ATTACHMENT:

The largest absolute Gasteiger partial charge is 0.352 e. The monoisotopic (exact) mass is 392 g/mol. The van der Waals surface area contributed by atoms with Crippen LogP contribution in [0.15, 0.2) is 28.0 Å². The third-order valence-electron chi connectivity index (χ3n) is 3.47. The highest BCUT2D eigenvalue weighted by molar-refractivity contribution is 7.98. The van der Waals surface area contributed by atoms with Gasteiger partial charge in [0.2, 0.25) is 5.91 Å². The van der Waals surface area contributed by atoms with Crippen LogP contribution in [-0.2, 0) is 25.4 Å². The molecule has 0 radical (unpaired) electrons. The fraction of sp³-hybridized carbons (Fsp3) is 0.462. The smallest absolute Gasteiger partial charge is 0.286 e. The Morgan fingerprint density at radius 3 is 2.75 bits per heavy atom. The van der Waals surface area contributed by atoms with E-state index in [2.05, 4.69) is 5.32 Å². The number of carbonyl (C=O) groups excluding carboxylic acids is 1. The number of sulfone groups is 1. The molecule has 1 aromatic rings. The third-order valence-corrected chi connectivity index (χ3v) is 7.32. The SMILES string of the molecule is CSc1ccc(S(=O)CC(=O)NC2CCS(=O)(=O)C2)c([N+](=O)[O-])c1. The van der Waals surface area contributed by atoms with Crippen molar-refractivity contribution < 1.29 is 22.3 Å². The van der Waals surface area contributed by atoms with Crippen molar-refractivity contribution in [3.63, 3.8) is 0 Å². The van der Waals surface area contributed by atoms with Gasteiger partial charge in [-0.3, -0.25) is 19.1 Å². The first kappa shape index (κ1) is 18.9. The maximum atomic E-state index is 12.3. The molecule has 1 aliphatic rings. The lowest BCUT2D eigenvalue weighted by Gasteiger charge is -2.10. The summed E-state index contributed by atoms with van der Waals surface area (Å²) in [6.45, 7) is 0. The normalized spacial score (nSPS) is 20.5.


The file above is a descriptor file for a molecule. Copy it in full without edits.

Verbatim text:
The largest absolute Gasteiger partial charge is 0.352 e. The monoisotopic (exact) mass is 392 g/mol. The van der Waals surface area contributed by atoms with Crippen LogP contribution in [0.15, 0.2) is 28.0 Å². The third-order valence-electron chi connectivity index (χ3n) is 3.47. The highest BCUT2D eigenvalue weighted by molar-refractivity contribution is 7.98. The van der Waals surface area contributed by atoms with Gasteiger partial charge in [0.2, 0.25) is 5.91 Å². The van der Waals surface area contributed by atoms with Crippen LogP contribution in [-0.2, 0) is 25.4 Å². The molecule has 0 radical (unpaired) electrons. The fraction of sp³-hybridized carbons (Fsp3) is 0.462. The smallest absolute Gasteiger partial charge is 0.286 e. The Morgan fingerprint density at radius 3 is 2.75 bits per heavy atom. The van der Waals surface area contributed by atoms with E-state index in [2.05, 4.69) is 5.32 Å². The number of carbonyl (C=O) groups excluding carboxylic acids is 1. The number of sulfone groups is 1. The molecule has 1 aromatic rings. The third-order valence-corrected chi connectivity index (χ3v) is 7.32. The SMILES string of the molecule is CSc1ccc(S(=O)CC(=O)NC2CCS(=O)(=O)C2)c([N+](=O)[O-])c1. The van der Waals surface area contributed by atoms with Crippen molar-refractivity contribution < 1.29 is 22.3 Å². The van der Waals surface area contributed by atoms with Crippen molar-refractivity contribution in [3.63, 3.8) is 0 Å². The van der Waals surface area contributed by atoms with Gasteiger partial charge in [-0.3, -0.25) is 19.1 Å². The first kappa shape index (κ1) is 18.9. The maximum atomic E-state index is 12.3. The molecule has 1 aliphatic rings. The lowest BCUT2D eigenvalue weighted by Gasteiger charge is -2.10. The summed E-state index contributed by atoms with van der Waals surface area (Å²) in [6.45, 7) is 0. The normalized spacial score (nSPS) is 20.5.